With raw material prices remaining volatile, manufacturers are constantly on the lookout for reliable suppliers of industrial ingredients.
In light of this, some garment makers have taken to sourcing recycled material as a way to lower costs, as well as to create a more sustainable end product.
One such cooperation is between the German industrial chemical giant BASF and global fashion retailer Inditex who have manufactured a jacket composed entirely of a nylon 6 created from 100% textile waste.
As the industry journal Plastics Today reports, “Every component of the jacket, made by Inditex brand Zara and available worldwide, is created solely from loopamid, BASF’s new polyamide 6.” This was made possible by using what the companies have called a ‘design for recycling’ approach, which enabled the fabric, buttons, filling, hook and loop, and even the zipper to be made from entirely from recycled textile waste.
The recycled textile is made by chemically breaking down the feedstock into a monomer liquid called caprolactam. This is then purified and polymerized into polyamide 6 resin which can be spun into new materials or fibres.
The waste was reclaimed from a combination of both post-industrial and post-consumer sources, which BASF claims “exhibits the same characteristics as virgin polyamide and can be recycled multiple times.” Helpfully for other garment manufacturers considering making the switch towards more circular raw materials, the reclaimed fabric is compatible other materials, such as elastane and PA6, allowing textile-to-textile recycling.
“BASF has reached an important milestone toward circularity in the fashion industry and pioneered an approach to close the loop for nylon textiles," said Dr Ramkumar Dhruva, president of BASF’s monomers division. "Our loopamid has the potential to revolutionize the PA6 market for the better. We are in the process of scaling up our technology to serve our customers with commercial quantities. The capsule jacket together with Inditex is the proof that circularity is possible, and we are eager to further drive the sustainable transformation of the textile industry.”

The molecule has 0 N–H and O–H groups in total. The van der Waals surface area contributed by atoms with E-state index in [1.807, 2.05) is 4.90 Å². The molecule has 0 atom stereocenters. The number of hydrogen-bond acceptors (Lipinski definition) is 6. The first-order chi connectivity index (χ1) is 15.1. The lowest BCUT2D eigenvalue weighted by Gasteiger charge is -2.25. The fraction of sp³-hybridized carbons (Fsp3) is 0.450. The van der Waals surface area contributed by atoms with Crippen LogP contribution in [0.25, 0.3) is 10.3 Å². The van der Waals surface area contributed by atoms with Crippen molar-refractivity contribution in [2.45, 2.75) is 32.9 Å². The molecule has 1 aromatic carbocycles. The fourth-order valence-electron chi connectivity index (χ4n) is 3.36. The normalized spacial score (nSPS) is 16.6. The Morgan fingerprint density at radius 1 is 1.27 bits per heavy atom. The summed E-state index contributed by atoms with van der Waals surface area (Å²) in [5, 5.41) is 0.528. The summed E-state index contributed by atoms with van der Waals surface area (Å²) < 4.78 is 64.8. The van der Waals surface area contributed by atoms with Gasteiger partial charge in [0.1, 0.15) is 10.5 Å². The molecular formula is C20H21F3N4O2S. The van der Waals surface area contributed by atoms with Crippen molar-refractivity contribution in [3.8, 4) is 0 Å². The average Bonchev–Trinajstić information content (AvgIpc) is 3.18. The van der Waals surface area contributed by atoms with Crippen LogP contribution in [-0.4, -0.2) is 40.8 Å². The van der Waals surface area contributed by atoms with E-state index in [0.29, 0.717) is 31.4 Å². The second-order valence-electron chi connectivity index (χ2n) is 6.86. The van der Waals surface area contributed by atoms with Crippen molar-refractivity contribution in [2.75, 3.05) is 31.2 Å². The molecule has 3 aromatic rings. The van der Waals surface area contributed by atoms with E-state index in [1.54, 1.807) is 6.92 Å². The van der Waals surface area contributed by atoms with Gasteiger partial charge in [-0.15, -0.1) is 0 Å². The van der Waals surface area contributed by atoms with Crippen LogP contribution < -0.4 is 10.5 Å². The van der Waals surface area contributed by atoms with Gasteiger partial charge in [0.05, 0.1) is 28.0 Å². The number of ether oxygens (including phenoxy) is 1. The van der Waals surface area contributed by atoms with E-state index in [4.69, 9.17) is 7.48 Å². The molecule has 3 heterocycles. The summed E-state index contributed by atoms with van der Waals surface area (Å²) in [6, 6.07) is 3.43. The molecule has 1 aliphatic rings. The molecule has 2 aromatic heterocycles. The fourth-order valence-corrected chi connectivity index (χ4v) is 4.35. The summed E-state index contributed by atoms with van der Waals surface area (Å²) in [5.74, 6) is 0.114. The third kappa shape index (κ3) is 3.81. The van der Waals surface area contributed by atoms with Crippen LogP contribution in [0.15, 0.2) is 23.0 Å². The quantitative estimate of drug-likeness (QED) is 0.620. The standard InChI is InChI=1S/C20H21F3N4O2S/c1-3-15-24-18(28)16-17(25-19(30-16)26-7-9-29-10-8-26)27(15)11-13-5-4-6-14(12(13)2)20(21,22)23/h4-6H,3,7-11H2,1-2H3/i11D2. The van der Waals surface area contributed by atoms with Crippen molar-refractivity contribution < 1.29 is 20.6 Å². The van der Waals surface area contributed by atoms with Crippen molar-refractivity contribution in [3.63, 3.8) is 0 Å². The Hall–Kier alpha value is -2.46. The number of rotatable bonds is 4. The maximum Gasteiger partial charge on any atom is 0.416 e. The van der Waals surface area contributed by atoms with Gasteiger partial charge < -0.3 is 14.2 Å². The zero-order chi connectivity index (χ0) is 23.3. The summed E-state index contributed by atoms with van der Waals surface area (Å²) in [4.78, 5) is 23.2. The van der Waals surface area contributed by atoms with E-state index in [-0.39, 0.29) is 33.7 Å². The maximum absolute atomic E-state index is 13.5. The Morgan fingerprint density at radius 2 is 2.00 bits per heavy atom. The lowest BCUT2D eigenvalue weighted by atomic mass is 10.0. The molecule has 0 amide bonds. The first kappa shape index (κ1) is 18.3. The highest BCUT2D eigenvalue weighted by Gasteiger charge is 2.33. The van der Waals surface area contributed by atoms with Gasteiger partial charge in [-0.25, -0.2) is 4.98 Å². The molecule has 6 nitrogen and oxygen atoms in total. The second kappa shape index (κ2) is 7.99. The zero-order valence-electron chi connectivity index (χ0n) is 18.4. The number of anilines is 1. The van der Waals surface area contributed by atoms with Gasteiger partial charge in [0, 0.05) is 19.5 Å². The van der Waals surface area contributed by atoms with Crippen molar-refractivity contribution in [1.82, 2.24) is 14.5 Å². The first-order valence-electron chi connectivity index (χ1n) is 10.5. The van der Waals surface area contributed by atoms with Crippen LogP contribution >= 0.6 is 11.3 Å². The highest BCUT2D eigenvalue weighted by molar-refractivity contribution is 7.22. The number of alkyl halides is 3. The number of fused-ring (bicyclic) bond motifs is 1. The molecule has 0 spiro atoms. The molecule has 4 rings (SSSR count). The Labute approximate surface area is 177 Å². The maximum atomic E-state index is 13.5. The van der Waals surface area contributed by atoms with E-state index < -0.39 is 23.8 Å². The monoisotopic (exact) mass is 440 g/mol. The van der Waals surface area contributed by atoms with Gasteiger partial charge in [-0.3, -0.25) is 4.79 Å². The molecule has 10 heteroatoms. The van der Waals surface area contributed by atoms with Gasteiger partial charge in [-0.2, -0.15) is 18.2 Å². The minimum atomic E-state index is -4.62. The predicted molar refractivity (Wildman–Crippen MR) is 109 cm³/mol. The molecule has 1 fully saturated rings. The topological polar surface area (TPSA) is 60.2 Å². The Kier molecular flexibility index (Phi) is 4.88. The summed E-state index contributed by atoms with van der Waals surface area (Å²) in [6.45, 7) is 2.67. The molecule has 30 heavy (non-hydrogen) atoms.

A further example of the manufacturing sector adopting more sustainable raw material sourcing is evident in the use of waste and residue from biomass-derived products or recycled raw materials to produce a carbon fibre called Tenex made with sustainable acrylonitrile (AN).
Manufactured by Teijin Ltd. at the company’s Mishima plant in Japan, the carbon fibre has already received ISCC Plus–certification, with the company claiming it to be comparable with fossil fuel-derived alternatives.
“The sustainable AN has the same physical properties as petroleum-derived AN, while Tenax carbon fiber based on this material delivers the same performance and processing attributes as equivalent fossil-based Tenax products,” the press release states. “This similarity allows customers to easily drop in Tenax carbon fiber made with bio-based or circular materials, helping to reduce greenhouse gas (GHG) emissions throughout the product's lifecycle.”
The move is part of Teijin’s plans to move towards a wider variety of sustainable products, including the carbon fibre precursor polyacrylonitrile (PAN), as well as intermediate products such as prepregs and short fibres.
Other practices being adopted by manufacturers include the use of organic cotton instead of conventional cotton as it can significantly reduce pesticide use and water consumption. Additionally, implementing eco-friendly dyeing techniques and recycling textile waste can further contribute to sustainability. These measures not only benefit the environment but also promote ethical practices and enhance industry's reputation.
The textile and manufacturing industries have a significant impact on the environment. For this reason, adopting more sustainable processes and raw materials is of the utmost importance.
Key to this is the use of recycled feedstock in the textile and carbon fibre industry which can reduce carbon footprints, conserve water resources, and minimize waste generation. It also helps manufacturers reduce their reliance on virgin raw materials, which often require extensive extraction and processing, leading to environmental degradation.